2015 was an excellent year for the real estate market in Portland. Usually, after such a great year we tend to hold our breath waiting to see what the next year will bring, typically expecting things to slow down. So far, we have yet to see any sign of a slow down. With a stable stock market comes a more optimistic view of the economy, and that of course is always good for business, no matter your industry.

Portland real-estate outlook for the 2nd half of 2016

The Federal Reserve’s anticipated interest hike in June is projected to be low, another factor contributing to the general market optimism. What does the rate increase mean for the individual, specifically those looking to purchase a home? As economist Diane Swonk explains, “it’s really important to understand that access to credit cards, access to mortgages—things that were very difficult during the crisis and frankly for many years now—are now starting to pivot. Even as rates go up, consumers may find they have more access to credit, it’s only slightly more expensive. On the flip side of it, savers get a little bit more in their saving, although, not much. We’re still talking about extremely low rates.”

In the Portland metro area, current statistics show that nearly 42% of all home buyers (for homes under $450K) are cash sales. Interestingly, many of these sales are out of state buyers (including many retirees). It is also worth noting that not only has central Portland’s general real estate market continued to grow, but the average home price is now 50k more than around this time last year. This is likely one reason that condos and townhouses in central Portland are seeing a rise in sales, while detached single home sales are on the rise in areas just outside of central Portland.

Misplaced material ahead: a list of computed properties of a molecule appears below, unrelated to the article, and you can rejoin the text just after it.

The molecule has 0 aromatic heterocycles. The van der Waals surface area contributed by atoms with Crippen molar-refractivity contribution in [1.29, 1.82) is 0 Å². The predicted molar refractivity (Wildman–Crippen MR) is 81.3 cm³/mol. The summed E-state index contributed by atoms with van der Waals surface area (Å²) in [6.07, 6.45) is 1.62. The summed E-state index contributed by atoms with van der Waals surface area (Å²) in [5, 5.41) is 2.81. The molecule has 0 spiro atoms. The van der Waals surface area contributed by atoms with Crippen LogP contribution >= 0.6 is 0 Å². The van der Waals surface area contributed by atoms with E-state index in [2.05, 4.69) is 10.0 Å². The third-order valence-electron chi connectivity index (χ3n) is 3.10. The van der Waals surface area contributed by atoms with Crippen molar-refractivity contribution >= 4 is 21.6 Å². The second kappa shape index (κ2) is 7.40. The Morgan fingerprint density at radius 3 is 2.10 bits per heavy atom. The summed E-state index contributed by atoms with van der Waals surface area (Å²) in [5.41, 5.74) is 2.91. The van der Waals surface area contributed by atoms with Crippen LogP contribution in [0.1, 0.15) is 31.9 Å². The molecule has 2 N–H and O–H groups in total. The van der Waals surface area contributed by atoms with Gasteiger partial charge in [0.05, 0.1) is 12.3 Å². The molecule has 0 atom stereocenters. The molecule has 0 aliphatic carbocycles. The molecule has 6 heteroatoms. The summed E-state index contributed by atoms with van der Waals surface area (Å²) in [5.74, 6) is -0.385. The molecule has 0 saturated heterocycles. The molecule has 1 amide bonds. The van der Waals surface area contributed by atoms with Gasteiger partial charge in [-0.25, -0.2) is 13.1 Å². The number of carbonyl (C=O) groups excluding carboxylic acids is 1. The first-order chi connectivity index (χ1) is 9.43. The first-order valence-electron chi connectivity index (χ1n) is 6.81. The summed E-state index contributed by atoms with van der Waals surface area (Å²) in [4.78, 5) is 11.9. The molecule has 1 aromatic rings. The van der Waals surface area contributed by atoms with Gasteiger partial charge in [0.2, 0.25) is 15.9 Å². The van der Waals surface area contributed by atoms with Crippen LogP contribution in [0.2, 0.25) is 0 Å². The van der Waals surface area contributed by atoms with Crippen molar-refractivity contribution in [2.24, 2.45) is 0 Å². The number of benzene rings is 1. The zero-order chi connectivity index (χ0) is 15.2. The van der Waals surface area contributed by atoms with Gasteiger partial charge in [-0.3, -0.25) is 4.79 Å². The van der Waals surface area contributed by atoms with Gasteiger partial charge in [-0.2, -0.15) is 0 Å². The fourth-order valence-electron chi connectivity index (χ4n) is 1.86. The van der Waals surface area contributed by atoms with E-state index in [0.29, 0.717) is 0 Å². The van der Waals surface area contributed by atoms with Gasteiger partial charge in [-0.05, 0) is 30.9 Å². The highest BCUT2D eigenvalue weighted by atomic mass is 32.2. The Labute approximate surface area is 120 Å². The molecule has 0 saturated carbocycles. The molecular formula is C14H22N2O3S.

While many people may be waiting for prices to drop in central Portland, this is clearly not deterring the majority from moving forward and purchasing. So when will that drop happen — 1 year? 2 years? Of course only time will tell, but when it does happen it will likely be at the expense of increased mortgage rates. With increased rates, your monthly mortgage payment may still be the same as if you had purchased earlier, at a higher price. Considering these facts, many buyers are choosing to purchase homes that are perhaps not quite what they had originally imagined, or maybe located in less desirable areas. This allows them to start building equity while fixing the mortgage rates for 30 years — not a bad idea at all.